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Otago curling

Thursday, July 19, 2007

Otago is New Zealand's second largest region and the only to have a near continental climate — the hottest summers and coldest winters in New Zealand. Old trails that gave access for thousands of miners in the 1860s goldrush wind over the hills. There are stone cottages, cleverly engineered water channels, mines and related machinery.

Naseby is a small town in the Maniototo area of Central Otago. An important township during the goldrush, much of it has been preserved and has something of the air of a working museum. At its peak, the population was close to 4000, but by the time administrative boundaries were changed in the 1980s, it had become New Zealand's smallest borough, with a population of only around 100.

Today, Naseby is a quiet holiday spot. Although its winters are very harsh, it is one of New Zealand's main curling venues.

Curling is a precision team sport similar to bowls or bocce. It is played by two teams of four on a rectangular sheet of prepared ice. Heavy polished granite stones are slid towards a target area called the house.

Points are scored for the number of stones a team has slid closer to the centre of the target. The level of precision and complex nature of the thinking required has led curling to be referred to as chess on ice.

It is thought the game was invented in late medieval Scotland. The first written reference about a contest using stones on ice dates to February 1541. Two 1565 Brueghel paintings depict Dutch peasants curling. Scotland and the Low Countries had strong trading and cultural links during that period. There is also evidence of that in the history of golf.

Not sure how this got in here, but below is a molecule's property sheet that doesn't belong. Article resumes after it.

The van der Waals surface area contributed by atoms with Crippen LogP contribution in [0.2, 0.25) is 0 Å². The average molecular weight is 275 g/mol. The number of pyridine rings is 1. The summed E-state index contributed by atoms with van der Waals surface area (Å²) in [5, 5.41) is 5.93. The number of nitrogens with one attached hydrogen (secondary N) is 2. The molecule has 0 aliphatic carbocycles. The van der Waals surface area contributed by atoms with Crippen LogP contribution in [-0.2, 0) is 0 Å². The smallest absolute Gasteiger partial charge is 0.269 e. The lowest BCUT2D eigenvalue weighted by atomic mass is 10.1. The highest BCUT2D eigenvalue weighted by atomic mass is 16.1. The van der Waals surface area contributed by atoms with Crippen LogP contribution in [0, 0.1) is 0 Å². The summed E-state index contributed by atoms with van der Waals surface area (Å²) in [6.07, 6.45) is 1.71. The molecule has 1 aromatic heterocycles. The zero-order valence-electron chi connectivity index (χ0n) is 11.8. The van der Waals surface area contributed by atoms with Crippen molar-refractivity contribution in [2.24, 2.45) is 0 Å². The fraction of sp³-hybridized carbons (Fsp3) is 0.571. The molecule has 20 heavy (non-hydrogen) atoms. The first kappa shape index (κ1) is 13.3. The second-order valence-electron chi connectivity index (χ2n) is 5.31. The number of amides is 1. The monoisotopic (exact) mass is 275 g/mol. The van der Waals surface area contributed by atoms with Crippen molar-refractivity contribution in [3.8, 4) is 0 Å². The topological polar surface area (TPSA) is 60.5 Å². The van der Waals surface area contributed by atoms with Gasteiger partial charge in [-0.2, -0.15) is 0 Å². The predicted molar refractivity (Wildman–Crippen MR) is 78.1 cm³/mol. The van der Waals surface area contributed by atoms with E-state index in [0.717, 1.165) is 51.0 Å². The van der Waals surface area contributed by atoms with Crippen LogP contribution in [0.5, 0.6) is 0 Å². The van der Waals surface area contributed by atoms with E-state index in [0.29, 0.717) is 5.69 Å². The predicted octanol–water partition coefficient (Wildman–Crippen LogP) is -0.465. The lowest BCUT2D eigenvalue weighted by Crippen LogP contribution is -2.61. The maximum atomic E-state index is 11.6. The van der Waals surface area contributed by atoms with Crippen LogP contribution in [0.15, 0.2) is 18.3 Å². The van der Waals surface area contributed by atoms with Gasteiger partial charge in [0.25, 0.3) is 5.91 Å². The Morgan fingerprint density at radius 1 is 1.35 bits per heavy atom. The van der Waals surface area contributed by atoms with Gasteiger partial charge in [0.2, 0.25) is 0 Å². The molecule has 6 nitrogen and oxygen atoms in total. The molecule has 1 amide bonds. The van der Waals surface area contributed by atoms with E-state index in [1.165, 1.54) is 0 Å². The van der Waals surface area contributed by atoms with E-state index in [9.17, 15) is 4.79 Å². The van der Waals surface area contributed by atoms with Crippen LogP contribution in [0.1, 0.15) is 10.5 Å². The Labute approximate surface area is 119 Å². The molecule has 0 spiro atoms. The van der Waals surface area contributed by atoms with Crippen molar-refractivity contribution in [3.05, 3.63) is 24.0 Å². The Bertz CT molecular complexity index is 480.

Today the game is most firmly established in Canada, having been taken there by Scottish emigrants, but Naseby became New Zealand's curling capital with the opening of an International and Olympic standard indoor rink in 2005. Since curling achieved full Olympic status in Nagano in 1998, it has enjoyed worldwide growth.

Just 20 minutes from the curling rink is Danseys Pass Coach Inn, which holds New Zealand's oldest continuous hotel licence, built in 1862. Most of its contemporaries have succumbed to floods, fire or time.

Danseys Pass Coach Inn has 19 rooms, accommodating 38 guests. Authentic refurbishing gives comfort while maintaining the character and atmosphere of the goldrush area.


Maniototo Curling Rink charges around $9 an hour per person.
Dansey's Pass Coach Inn rooms start at around $115 a double a night.
Air New Zealand has flights to Queenstown.

One-way fare from;
  • Sydney, $367*
  • Melbourne, $372*
  • Brisbane, $377*
  • Adelaide, $491
  • Perth, $606

*Direct Queenstown service availability is limited during peak ski period.


The south of New Zealand's south island.

For further information

Maniototo Curling International Rink
Central Otago
New Zealand
Ph/Fax: 64 3 444 9878

Danseys Pass Coach Inn
Naseby-Duntroon road
Northeast of Naseby
Central Otago
New Zealand
Phone/fax 64 3 444 9048

Air New Zealand
Ph: 132 476

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